I generally don’t give tickling much thought unless there is an imminent threat of it, in which case I run! Then I came across an article in Psychology Today that got me thinking.
I’ve never much liked being tickled, but apparently, according to tickling research, this makes me odd, because most people do enjoy it.
The article concludes that because tickling is associated with affection, play and general sociability, it is an ideal antidote to tension and great way to de-escalate conflict.
It recommends that instead of slamming doors we should turn domestic disputes into tickling matches in order to defuse the conflict. It even gives a list of our most ticklish areas (when I say ‘our’, I mean everyone else, not me. I proved this by testing the list on myself).
It said that tickling provokes laughter, which I like. I also warm to affection, think we should play more, and like to be sociable. But tickling just doesn’t do it for me.
For me, assertive and intrusive tickling is tantamount to a declaration of war, guaranteed to produce conflict.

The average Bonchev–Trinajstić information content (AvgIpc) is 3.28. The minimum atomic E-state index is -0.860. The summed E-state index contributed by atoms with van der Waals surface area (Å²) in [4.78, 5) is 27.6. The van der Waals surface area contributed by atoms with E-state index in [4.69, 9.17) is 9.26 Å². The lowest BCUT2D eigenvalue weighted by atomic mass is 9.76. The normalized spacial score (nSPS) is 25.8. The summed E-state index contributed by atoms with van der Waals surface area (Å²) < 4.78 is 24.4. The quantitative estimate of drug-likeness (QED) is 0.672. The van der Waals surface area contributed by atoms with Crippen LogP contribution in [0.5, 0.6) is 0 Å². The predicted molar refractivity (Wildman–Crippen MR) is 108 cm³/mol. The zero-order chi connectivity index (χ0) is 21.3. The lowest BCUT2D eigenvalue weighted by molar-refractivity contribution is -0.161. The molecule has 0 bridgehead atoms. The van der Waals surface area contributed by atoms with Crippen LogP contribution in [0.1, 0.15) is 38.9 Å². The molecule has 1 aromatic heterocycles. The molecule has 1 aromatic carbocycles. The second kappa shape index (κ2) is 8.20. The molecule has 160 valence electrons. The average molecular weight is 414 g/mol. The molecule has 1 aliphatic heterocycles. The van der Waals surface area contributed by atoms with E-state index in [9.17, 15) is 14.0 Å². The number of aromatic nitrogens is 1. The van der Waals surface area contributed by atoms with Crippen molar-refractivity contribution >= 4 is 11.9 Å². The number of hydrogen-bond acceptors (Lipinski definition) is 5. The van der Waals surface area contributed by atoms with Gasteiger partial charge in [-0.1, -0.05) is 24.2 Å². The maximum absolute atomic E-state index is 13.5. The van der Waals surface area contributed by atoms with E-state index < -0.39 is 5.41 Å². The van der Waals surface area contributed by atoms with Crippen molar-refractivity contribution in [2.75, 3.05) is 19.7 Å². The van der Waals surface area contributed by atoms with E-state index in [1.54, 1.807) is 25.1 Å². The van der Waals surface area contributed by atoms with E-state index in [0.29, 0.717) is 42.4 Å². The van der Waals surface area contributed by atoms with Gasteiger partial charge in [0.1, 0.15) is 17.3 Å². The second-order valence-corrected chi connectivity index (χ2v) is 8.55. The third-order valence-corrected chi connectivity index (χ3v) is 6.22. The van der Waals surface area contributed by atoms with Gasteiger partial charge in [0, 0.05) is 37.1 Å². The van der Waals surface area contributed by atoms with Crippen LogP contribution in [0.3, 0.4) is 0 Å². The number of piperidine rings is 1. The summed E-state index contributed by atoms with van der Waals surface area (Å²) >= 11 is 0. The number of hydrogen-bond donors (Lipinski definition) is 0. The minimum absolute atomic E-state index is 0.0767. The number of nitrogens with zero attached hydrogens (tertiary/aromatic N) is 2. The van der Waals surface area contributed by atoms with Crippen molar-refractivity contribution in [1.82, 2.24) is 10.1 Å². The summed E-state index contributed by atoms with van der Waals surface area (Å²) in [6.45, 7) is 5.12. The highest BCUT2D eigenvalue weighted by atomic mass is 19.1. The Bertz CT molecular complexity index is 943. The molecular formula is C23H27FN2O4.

I have vague notion that in my early life I was pinned down by brutal older kids and tickled until I fainted. My pleading for it to stop amounted to nothing. It taught me I was powerless and marked me for life. Obviously, as this was so traumatic for me I have surpassed the memory, but the traces remain to influence me today.
I should probably go into therapy to uncover the original trauma, but I’m scared. So I’ve had to live with the double burden of my odd tickling phobia, and the feeling that I’m not like everyone else.
I still see tickling as torture, though the roots of this reaction are speculative. I suspect that I made the story up because I don’t like being tickled, not the other way round.
Psychology Today The Benefits of Laughter.